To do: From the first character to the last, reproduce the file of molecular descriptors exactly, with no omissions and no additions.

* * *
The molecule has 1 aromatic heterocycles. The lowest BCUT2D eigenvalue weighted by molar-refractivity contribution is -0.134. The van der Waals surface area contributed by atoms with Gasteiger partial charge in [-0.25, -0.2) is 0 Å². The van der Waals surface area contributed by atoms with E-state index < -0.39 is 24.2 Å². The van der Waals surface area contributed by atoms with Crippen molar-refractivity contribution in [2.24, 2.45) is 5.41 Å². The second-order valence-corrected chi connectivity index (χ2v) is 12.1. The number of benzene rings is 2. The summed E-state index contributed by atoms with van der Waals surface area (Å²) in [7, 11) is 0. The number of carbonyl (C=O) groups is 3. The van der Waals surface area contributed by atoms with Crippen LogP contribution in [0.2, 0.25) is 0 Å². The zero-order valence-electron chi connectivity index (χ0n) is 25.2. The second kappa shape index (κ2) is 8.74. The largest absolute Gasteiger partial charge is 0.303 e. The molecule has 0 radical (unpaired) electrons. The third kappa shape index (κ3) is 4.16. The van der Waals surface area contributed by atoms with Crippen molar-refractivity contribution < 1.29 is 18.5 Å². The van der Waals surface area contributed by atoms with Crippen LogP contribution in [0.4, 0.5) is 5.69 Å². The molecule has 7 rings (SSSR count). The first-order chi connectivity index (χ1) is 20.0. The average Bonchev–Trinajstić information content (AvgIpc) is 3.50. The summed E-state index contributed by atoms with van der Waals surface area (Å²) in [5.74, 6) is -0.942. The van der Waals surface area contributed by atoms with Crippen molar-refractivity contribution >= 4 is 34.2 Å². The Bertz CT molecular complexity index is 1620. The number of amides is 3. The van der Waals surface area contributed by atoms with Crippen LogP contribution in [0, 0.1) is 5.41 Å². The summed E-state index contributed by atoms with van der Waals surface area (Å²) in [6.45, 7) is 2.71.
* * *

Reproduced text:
The molecule has 1 aromatic heterocycles. The lowest BCUT2D eigenvalue weighted by molar-refractivity contribution is -0.134. The van der Waals surface area contributed by atoms with Gasteiger partial charge in [-0.25, -0.2) is 0 Å². The van der Waals surface area contributed by atoms with E-state index < -0.39 is 24.2 Å². The van der Waals surface area contributed by atoms with Crippen molar-refractivity contribution in [2.24, 2.45) is 5.41 Å². The second-order valence-corrected chi connectivity index (χ2v) is 12.1. The number of benzene rings is 2. The summed E-state index contributed by atoms with van der Waals surface area (Å²) in [7, 11) is 0. The number of carbonyl (C=O) groups is 3. The van der Waals surface area contributed by atoms with Crippen LogP contribution in [0.2, 0.25) is 0 Å². The zero-order valence-electron chi connectivity index (χ0n) is 25.2. The second kappa shape index (κ2) is 8.74. The largest absolute Gasteiger partial charge is 0.303 e. The molecule has 0 radical (unpaired) electrons. The third kappa shape index (κ3) is 4.16. The van der Waals surface area contributed by atoms with Crippen molar-refractivity contribution < 1.29 is 18.5 Å². The van der Waals surface area contributed by atoms with Crippen LogP contribution in [0.4, 0.5) is 5.69 Å². The molecule has 7 rings (SSSR count). The first-order chi connectivity index (χ1) is 20.0. The average Bonchev–Trinajstić information content (AvgIpc) is 3.50. The summed E-state index contributed by atoms with van der Waals surface area (Å²) in [5.74, 6) is -0.942. The van der Waals surface area contributed by atoms with Crippen molar-refractivity contribution >= 4 is 34.2 Å². The Bertz CT molecular complexity index is 1620. The number of amides is 3. The van der Waals surface area contributed by atoms with Crippen LogP contribution in [0, 0.1) is 5.41 Å². The summed E-state index contributed by atoms with van der Waals surface area (Å²) in [6.45, 7) is 2.71.